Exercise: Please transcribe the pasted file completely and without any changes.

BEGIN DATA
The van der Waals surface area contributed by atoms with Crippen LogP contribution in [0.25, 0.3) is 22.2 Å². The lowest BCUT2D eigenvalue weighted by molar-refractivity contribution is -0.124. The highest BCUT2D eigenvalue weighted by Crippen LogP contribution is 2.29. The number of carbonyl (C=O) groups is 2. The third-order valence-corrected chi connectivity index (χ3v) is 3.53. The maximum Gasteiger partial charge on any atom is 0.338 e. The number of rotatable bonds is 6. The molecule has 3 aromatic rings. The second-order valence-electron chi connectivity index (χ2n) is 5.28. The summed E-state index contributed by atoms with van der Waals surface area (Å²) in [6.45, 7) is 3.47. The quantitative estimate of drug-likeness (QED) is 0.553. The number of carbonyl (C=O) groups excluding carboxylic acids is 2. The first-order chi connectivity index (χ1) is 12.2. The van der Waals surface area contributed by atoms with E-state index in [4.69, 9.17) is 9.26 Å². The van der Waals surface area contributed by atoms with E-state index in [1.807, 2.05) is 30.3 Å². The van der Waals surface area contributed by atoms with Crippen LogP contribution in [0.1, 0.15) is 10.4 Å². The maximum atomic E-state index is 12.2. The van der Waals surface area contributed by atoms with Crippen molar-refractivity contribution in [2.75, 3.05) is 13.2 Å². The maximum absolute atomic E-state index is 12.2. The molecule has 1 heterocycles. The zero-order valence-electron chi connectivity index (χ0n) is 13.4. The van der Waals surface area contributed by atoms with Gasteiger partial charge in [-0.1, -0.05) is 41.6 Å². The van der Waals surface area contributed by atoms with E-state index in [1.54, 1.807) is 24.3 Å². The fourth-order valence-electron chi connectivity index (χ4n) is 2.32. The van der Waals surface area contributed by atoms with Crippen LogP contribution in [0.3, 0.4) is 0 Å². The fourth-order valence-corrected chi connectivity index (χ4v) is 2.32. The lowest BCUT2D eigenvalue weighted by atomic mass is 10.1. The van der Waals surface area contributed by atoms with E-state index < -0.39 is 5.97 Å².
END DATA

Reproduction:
The van der Waals surface area contributed by atoms with Crippen LogP contribution in [0.25, 0.3) is 22.2 Å². The lowest BCUT2D eigenvalue weighted by molar-refractivity contribution is -0.124. The highest BCUT2D eigenvalue weighted by Crippen LogP contribution is 2.29. The number of carbonyl (C=O) groups is 2. The third-order valence-corrected chi connectivity index (χ3v) is 3.53. The maximum Gasteiger partial charge on any atom is 0.338 e. The number of rotatable bonds is 6. The molecule has 3 aromatic rings. The second-order valence-electron chi connectivity index (χ2n) is 5.28. The summed E-state index contributed by atoms with van der Waals surface area (Å²) in [6.45, 7) is 3.47. The quantitative estimate of drug-likeness (QED) is 0.553. The number of carbonyl (C=O) groups excluding carboxylic acids is 2. The first-order chi connectivity index (χ1) is 12.2. The van der Waals surface area contributed by atoms with E-state index in [4.69, 9.17) is 9.26 Å². The van der Waals surface area contributed by atoms with E-state index in [1.807, 2.05) is 30.3 Å². The van der Waals surface area contributed by atoms with Crippen LogP contribution in [0.1, 0.15) is 10.4 Å². The maximum atomic E-state index is 12.2. The van der Waals surface area contributed by atoms with Crippen molar-refractivity contribution in [2.75, 3.05) is 13.2 Å². The maximum absolute atomic E-state index is 12.2. The molecule has 1 heterocycles. The zero-order valence-electron chi connectivity index (χ0n) is 13.4. The van der Waals surface area contributed by atoms with Gasteiger partial charge in [-0.1, -0.05) is 41.6 Å². The van der Waals surface area contributed by atoms with E-state index in [1.54, 1.807) is 24.3 Å². The fourth-order valence-electron chi connectivity index (χ4n) is 2.32. The van der Waals surface area contributed by atoms with Crippen LogP contribution in [0.3, 0.4) is 0 Å². The fourth-order valence-corrected chi connectivity index (χ4v) is 2.32. The lowest BCUT2D eigenvalue weighted by atomic mass is 10.1. The van der Waals surface area contributed by atoms with E-state index < -0.39 is 5.97 Å².